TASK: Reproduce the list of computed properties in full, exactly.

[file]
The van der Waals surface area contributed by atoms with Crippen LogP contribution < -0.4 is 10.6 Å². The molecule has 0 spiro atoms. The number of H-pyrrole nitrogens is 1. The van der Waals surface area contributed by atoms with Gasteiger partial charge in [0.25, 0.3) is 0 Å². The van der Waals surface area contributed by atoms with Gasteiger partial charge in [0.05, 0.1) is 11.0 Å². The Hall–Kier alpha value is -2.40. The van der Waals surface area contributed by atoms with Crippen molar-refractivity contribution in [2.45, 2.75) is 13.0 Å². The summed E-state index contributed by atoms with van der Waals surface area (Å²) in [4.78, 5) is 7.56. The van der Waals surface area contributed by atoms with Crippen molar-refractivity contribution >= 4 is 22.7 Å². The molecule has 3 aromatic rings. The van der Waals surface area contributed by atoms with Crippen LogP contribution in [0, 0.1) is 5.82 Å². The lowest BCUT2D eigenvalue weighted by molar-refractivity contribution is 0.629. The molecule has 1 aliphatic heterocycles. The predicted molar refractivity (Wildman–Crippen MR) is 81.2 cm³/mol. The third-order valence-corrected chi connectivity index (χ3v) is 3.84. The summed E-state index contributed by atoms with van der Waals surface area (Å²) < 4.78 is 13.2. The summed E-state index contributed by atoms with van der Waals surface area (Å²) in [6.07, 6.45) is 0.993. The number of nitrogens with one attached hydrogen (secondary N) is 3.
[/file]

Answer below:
The van der Waals surface area contributed by atoms with Crippen LogP contribution < -0.4 is 10.6 Å². The molecule has 0 spiro atoms. The number of H-pyrrole nitrogens is 1. The van der Waals surface area contributed by atoms with Gasteiger partial charge in [0.25, 0.3) is 0 Å². The van der Waals surface area contributed by atoms with Gasteiger partial charge in [0.05, 0.1) is 11.0 Å². The Hall–Kier alpha value is -2.40. The van der Waals surface area contributed by atoms with Crippen molar-refractivity contribution in [2.45, 2.75) is 13.0 Å². The summed E-state index contributed by atoms with van der Waals surface area (Å²) in [4.78, 5) is 7.56. The van der Waals surface area contributed by atoms with Crippen molar-refractivity contribution >= 4 is 22.7 Å². The molecule has 3 aromatic rings. The van der Waals surface area contributed by atoms with Crippen LogP contribution in [0, 0.1) is 5.82 Å². The lowest BCUT2D eigenvalue weighted by molar-refractivity contribution is 0.629. The molecule has 1 aliphatic heterocycles. The predicted molar refractivity (Wildman–Crippen MR) is 81.2 cm³/mol. The third-order valence-corrected chi connectivity index (χ3v) is 3.84. The summed E-state index contributed by atoms with van der Waals surface area (Å²) < 4.78 is 13.2. The summed E-state index contributed by atoms with van der Waals surface area (Å²) in [6.07, 6.45) is 0.993. The number of nitrogens with one attached hydrogen (secondary N) is 3.